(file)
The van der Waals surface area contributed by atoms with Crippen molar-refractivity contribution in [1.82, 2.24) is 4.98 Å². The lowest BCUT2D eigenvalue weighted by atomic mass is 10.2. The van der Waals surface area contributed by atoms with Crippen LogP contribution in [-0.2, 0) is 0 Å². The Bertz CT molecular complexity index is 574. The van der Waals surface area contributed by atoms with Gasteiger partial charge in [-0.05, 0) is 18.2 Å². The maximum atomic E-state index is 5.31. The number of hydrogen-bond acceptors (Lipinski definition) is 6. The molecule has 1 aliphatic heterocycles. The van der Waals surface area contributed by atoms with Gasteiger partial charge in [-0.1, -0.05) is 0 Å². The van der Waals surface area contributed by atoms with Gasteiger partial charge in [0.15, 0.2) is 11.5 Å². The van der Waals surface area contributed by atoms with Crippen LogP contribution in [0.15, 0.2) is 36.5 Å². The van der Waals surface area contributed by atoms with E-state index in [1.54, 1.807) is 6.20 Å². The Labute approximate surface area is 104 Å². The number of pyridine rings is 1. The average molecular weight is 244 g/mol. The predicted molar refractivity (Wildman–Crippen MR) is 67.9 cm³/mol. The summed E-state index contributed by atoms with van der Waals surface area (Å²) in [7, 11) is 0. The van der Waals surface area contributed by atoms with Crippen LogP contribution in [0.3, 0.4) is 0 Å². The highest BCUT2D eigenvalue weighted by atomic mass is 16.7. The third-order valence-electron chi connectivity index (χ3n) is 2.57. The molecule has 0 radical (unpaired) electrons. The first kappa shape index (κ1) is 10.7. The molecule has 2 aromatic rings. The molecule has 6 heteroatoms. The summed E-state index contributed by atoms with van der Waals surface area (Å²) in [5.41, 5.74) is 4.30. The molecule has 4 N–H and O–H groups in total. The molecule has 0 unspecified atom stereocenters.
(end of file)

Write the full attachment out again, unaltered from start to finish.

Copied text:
The van der Waals surface area contributed by atoms with Crippen molar-refractivity contribution in [1.82, 2.24) is 4.98 Å². The lowest BCUT2D eigenvalue weighted by atomic mass is 10.2. The van der Waals surface area contributed by atoms with Crippen LogP contribution in [-0.2, 0) is 0 Å². The Bertz CT molecular complexity index is 574. The van der Waals surface area contributed by atoms with Gasteiger partial charge in [-0.05, 0) is 18.2 Å². The maximum atomic E-state index is 5.31. The number of hydrogen-bond acceptors (Lipinski definition) is 6. The molecule has 1 aliphatic heterocycles. The van der Waals surface area contributed by atoms with Gasteiger partial charge in [-0.1, -0.05) is 0 Å². The van der Waals surface area contributed by atoms with Gasteiger partial charge in [0.15, 0.2) is 11.5 Å². The van der Waals surface area contributed by atoms with Crippen LogP contribution in [0.15, 0.2) is 36.5 Å². The van der Waals surface area contributed by atoms with E-state index in [1.54, 1.807) is 6.20 Å². The Labute approximate surface area is 104 Å². The number of pyridine rings is 1. The average molecular weight is 244 g/mol. The predicted molar refractivity (Wildman–Crippen MR) is 67.9 cm³/mol. The summed E-state index contributed by atoms with van der Waals surface area (Å²) in [7, 11) is 0. The van der Waals surface area contributed by atoms with Crippen LogP contribution in [0.3, 0.4) is 0 Å². The highest BCUT2D eigenvalue weighted by atomic mass is 16.7. The third-order valence-electron chi connectivity index (χ3n) is 2.57. The molecule has 0 radical (unpaired) electrons. The first kappa shape index (κ1) is 10.7. The molecule has 2 aromatic rings. The molecule has 6 heteroatoms. The summed E-state index contributed by atoms with van der Waals surface area (Å²) in [5.41, 5.74) is 4.30. The molecule has 4 N–H and O–H groups in total. The molecule has 0 unspecified atom stereocenters.